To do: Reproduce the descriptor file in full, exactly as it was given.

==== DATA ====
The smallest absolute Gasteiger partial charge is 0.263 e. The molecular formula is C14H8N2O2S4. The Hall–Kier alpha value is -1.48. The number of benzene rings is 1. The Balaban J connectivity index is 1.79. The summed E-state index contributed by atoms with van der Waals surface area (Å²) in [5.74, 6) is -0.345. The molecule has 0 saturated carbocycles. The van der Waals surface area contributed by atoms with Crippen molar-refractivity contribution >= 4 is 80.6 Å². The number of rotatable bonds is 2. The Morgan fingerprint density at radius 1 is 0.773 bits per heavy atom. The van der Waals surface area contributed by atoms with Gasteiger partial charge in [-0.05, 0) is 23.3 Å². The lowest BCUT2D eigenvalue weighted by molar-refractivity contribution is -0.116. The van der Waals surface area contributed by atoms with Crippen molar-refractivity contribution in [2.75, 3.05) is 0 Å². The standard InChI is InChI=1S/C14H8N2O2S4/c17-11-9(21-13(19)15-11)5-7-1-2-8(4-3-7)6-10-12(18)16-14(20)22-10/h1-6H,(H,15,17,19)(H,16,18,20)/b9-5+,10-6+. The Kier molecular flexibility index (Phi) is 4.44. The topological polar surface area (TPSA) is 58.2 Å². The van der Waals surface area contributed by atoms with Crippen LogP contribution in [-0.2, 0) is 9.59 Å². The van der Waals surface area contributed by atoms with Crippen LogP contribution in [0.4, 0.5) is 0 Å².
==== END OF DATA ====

The smallest absolute Gasteiger partial charge is 0.263 e. The molecular formula is C14H8N2O2S4. The Hall–Kier alpha value is -1.48. The number of benzene rings is 1. The Balaban J connectivity index is 1.79. The summed E-state index contributed by atoms with van der Waals surface area (Å²) in [5.74, 6) is -0.345. The molecule has 0 saturated carbocycles. The van der Waals surface area contributed by atoms with Crippen molar-refractivity contribution >= 4 is 80.6 Å². The number of rotatable bonds is 2. The Morgan fingerprint density at radius 1 is 0.773 bits per heavy atom. The van der Waals surface area contributed by atoms with Gasteiger partial charge in [-0.05, 0) is 23.3 Å². The lowest BCUT2D eigenvalue weighted by molar-refractivity contribution is -0.116. The van der Waals surface area contributed by atoms with Crippen molar-refractivity contribution in [2.75, 3.05) is 0 Å². The standard InChI is InChI=1S/C14H8N2O2S4/c17-11-9(21-13(19)15-11)5-7-1-2-8(4-3-7)6-10-12(18)16-14(20)22-10/h1-6H,(H,15,17,19)(H,16,18,20)/b9-5+,10-6+. The Kier molecular flexibility index (Phi) is 4.44. The topological polar surface area (TPSA) is 58.2 Å². The van der Waals surface area contributed by atoms with Crippen LogP contribution in [-0.2, 0) is 9.59 Å². The van der Waals surface area contributed by atoms with Crippen LogP contribution in [0.4, 0.5) is 0 Å².